Will Esters, principal at Park Creek Elementary School, recently presented at the 2021 Upper Coosa Conservation Summit on the Park Creek Collaborative Education and Restoration Project.
The introduction to the Park Creek Collaborative Education and Restoration Project was a collaborative effort between Esters, Director of the Limestone Valley Conservation and Development Council Stephen Bontekoe and Joseph Kirsch, a Partners for Fish and Wildlife Program Biologist for the U.S. Fish and Wildlife Service.
The presentation highlighted community engagement and long-term goals for the project.
“Overall, I think the presentation went very well,” Esters said. “It was a little unnerving to present to scientists; they’re so knowledgeable in their specific fields of study. This project includes aspects from several different disciplines, so I tried to be specific enough with the information so that it was relevant, but general enough to cover the scope of the work.”
The project began in January 2021 and focuses on improving the habitat for the threatened trispot darter. The federally-protected fish was discovered in the creek surrounding Park Creek's campus earlier this year, prompting the conservation efforts.
Now, the project has evolved into a multifaceted terrestrial and aquatic restoration and preservation effort, drawing in conservation-minded professionals and community stakeholders.
“I’m super excited about the future of this project,” Esters said. “We’re only just getting started and already we have interest and engagement from many facets of the general community and the scientific community as well.”
Five acres of floodplain habitat and 0.3 acres of wetland habitat will be restored over the next few years to decrease pollution within Mill Creek, an important habitat for the trispot darter.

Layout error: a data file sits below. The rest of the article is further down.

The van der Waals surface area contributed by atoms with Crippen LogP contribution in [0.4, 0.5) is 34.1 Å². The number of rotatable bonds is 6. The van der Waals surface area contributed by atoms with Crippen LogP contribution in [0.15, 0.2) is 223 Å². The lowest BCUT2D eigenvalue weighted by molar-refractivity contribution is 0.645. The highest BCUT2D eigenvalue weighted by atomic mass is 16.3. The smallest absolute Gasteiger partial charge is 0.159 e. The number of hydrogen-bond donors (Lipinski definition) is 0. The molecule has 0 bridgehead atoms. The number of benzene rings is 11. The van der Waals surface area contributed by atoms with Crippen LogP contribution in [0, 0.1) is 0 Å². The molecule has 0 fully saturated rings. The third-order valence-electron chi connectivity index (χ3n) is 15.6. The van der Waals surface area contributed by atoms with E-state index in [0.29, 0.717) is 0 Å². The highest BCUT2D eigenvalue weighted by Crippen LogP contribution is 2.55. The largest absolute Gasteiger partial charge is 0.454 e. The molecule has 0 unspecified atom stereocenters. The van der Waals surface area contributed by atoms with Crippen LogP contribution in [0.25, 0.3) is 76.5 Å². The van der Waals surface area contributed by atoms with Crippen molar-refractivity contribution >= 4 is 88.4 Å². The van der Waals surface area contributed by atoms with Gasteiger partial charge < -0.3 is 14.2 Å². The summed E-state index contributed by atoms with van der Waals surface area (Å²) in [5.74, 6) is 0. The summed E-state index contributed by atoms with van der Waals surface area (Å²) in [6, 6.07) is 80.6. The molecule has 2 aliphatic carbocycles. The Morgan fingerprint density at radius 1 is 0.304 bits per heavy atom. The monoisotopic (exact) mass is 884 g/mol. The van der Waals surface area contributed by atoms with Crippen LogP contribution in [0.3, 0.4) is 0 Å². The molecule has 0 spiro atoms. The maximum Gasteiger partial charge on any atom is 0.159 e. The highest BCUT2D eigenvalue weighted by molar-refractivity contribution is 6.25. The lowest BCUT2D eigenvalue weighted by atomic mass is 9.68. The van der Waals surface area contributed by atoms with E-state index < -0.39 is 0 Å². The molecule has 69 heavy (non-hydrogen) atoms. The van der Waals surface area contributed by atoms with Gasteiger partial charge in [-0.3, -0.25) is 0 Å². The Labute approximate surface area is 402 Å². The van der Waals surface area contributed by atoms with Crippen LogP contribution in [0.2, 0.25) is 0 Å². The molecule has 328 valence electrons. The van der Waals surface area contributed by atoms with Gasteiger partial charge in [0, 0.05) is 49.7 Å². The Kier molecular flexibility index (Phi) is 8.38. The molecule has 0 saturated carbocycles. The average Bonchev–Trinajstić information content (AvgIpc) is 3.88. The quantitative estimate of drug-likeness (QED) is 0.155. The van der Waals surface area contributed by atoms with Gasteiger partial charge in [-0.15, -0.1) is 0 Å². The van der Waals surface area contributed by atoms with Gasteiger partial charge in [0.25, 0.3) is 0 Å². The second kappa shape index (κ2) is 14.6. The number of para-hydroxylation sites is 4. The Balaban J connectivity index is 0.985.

Additionally, about 2 acres will be restored using native seedlings to improve habitat for at-risk native pollinators such as the monarch butterfly and the royal catchfly.
“One of our goals for students at Park Creek is that they engage in citizen science projects and learn about natural systems around them,” Esters said. “We want real science happening with our future scientists.”
Educators at the Tennessee Aquarium, Dalton State College, State Botanical Garden and Park Creek Elementary are working together to create curriculum, educational hiking trails and outdoor classrooms within the restoration areas.
“Up until now, we’ve been getting things ready for the day to day learning we’ll be doing with the opportunities provided from our campus,” Esters said. “We’ll have a volunteer activity coming either in December or January where we’ll need lots of hands to make light work of planting several hundred native plants in the buffer zone surrounding the school. The volunteer portion of the planting will supplement the thousands of plants that will be planted through grant funds with several partner organizations.”
Esters added that the school is looking forward to “bio-blitz” days and field presentations from partner groups.
“Stay tuned and look for a chance to be part of the winning team we’ve assembled to pull off some amazing learning opportunities for our students and the community,” Esters said.
To read more about the trispot darter, visit our website at this link.